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Answer: Right-Sided Inferior Nonrecurrent Laryngeal Nerve
A right-sided inferior nonrecurrent laryngeal nerve is an uncommon anomaly found in 0.3% to 1.6% of the population.1 The anomaly results from abnormal embryonic development of the aortic arches. When the right fourth arch is absent, the innominate artery is absent. The right subclavian artery runs an aberrant course, originating from the aortic arch, distal to the left subclavian artery, and traversing midline behind the esophagus and is termed an arteria lusoria. The absent innominate artery with aberrant right subclavian artery is the most common anomaly of the aortic arch, occurring in 0.4% to 1.8% of the population.2,3 During embryonic lengthening of the neck, the nerve branch is not attached at the level of the thorax and migrates upward, arising directly from the vagus nerve in the cervical region.1,2,4-6
The best way to identify a nonrecurrent laryngeal nerve is systematic location and dissection of the nerve intraoperatively.2 Early visualization of the nerve as it perpendicularly divides from the vagus nerve will eliminate a lengthy dissection within the tracheoesophageal groove.3 Once a patient has been diagnosed as having this abnormality, further evaluation is useful to identify potential causes of dysphagia, secondary to tracheal and/or esophageal compression and possible aneurysm.2,3 A barium swallow test may demonstrate a notch on the posterior wall of the esophagus.2 Arteriography and contrast-enhanced computed tomography, magnetic resonance angiogram, and/or duplex ultrasonography may be used to identify the absence of the right subclavian artery.4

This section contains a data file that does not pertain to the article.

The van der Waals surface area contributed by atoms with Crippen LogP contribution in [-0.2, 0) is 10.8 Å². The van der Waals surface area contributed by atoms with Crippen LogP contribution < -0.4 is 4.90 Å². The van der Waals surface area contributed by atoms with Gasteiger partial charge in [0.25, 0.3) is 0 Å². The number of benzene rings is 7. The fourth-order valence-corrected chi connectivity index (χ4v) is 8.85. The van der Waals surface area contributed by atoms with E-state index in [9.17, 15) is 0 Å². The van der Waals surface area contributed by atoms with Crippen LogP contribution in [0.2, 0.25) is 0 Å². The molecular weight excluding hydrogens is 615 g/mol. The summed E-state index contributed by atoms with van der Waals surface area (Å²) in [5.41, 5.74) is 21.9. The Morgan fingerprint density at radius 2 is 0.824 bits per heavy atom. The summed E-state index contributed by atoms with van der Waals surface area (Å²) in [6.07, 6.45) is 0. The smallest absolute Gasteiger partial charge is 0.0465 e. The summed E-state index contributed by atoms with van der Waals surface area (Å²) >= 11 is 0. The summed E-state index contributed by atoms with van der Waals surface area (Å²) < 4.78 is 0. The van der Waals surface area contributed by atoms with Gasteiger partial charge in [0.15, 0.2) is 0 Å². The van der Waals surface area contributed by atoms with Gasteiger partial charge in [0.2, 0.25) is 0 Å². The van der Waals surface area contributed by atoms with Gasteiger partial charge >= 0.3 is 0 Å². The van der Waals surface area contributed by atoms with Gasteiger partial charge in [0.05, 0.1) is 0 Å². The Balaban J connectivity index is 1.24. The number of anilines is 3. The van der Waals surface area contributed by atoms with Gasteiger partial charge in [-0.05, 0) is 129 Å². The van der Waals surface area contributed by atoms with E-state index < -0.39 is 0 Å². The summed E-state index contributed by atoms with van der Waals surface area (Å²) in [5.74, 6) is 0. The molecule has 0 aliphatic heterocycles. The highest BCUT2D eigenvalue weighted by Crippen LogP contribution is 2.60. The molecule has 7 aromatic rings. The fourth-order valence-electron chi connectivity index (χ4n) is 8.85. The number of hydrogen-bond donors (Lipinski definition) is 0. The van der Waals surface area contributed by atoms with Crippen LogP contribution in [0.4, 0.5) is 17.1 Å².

This patient underwent successful thyroidectomy, with great care to preserve the nonrecurrent laryngeal nerve. She had no voice changes after surgery.
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Correspondence: Amanda L. Amin, MD, Department of Surgery, 9200 W Wisconsin Ave, Milwaukee, WI 53204 (firstname.lastname@example.org).
Accepted for Publication: March 1, 2011.
Author Contributions:Study concept and design: Amin and Wang. Acquisition of data: Amin. Analysis and interpretation of data: Amin. Drafting of the manuscript: Amin. Critical revision of the manuscript for important intellectual content: Amin and Wang. Administrative, technical, and material support: Wang. Study supervision: Wang.
Financial Disclosure: None reported.
Additional Information: This study was declared exempt from the Medical College of Wisconsin/Froedtert Hospital Institutional Review Board approval.
The Editor welcomes contributions to the Image of the Month. Manuscripts should be submitted via our online manuscript submission and review system (http://manuscripts.archsurg.com). Articles and photographs accepted will bear the contributor's name. Manuscript criteria and information are per the Instructions for Authors for Archives of Surgery (http://archsurg.ama-assn.org/misc/ifora.dtl). No abstract is needed, and the manuscript should be no more than 3 typewritten pages. There should be a brief introduction, 1 multiple-choice question with 4 possible answers, and the main text. No more than 2 photographs should be submitted. There is no charge for reproduction and printing of color illustrations.
Image of the Month—Diagnosis. Arch Surg. 2011;146(11):1328. doi:10.1001/archsurg.2011.274-b
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